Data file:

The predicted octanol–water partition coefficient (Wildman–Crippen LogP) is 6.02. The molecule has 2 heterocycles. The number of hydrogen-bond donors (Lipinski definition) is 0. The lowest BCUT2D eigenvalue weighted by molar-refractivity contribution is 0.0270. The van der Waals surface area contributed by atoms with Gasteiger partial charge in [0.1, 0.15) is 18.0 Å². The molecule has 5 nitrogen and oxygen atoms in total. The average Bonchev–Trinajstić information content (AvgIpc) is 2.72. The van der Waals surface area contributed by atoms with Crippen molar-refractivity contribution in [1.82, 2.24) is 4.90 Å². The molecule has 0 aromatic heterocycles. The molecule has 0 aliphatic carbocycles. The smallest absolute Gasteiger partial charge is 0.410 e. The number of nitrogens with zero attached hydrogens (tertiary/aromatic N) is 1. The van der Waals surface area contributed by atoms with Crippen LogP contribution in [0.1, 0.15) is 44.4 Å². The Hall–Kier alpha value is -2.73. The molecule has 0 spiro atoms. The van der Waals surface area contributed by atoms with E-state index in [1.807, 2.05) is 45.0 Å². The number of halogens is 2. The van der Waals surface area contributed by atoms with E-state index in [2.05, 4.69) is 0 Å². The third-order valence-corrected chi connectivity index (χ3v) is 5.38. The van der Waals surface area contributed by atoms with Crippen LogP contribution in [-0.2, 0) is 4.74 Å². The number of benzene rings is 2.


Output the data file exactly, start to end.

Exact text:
The predicted octanol–water partition coefficient (Wildman–Crippen LogP) is 6.02. The molecule has 2 heterocycles. The number of hydrogen-bond donors (Lipinski definition) is 0. The lowest BCUT2D eigenvalue weighted by molar-refractivity contribution is 0.0270. The van der Waals surface area contributed by atoms with Gasteiger partial charge in [0.1, 0.15) is 18.0 Å². The molecule has 5 nitrogen and oxygen atoms in total. The average Bonchev–Trinajstić information content (AvgIpc) is 2.72. The van der Waals surface area contributed by atoms with Crippen molar-refractivity contribution in [1.82, 2.24) is 4.90 Å². The molecule has 0 aromatic heterocycles. The molecule has 0 aliphatic carbocycles. The smallest absolute Gasteiger partial charge is 0.410 e. The number of nitrogens with zero attached hydrogens (tertiary/aromatic N) is 1. The van der Waals surface area contributed by atoms with Crippen LogP contribution in [0.1, 0.15) is 44.4 Å². The Hall–Kier alpha value is -2.73. The molecule has 0 spiro atoms. The van der Waals surface area contributed by atoms with E-state index in [1.807, 2.05) is 45.0 Å². The number of halogens is 2. The van der Waals surface area contributed by atoms with E-state index in [2.05, 4.69) is 0 Å². The third-order valence-corrected chi connectivity index (χ3v) is 5.38. The van der Waals surface area contributed by atoms with Crippen LogP contribution in [-0.2, 0) is 4.74 Å². The number of benzene rings is 2.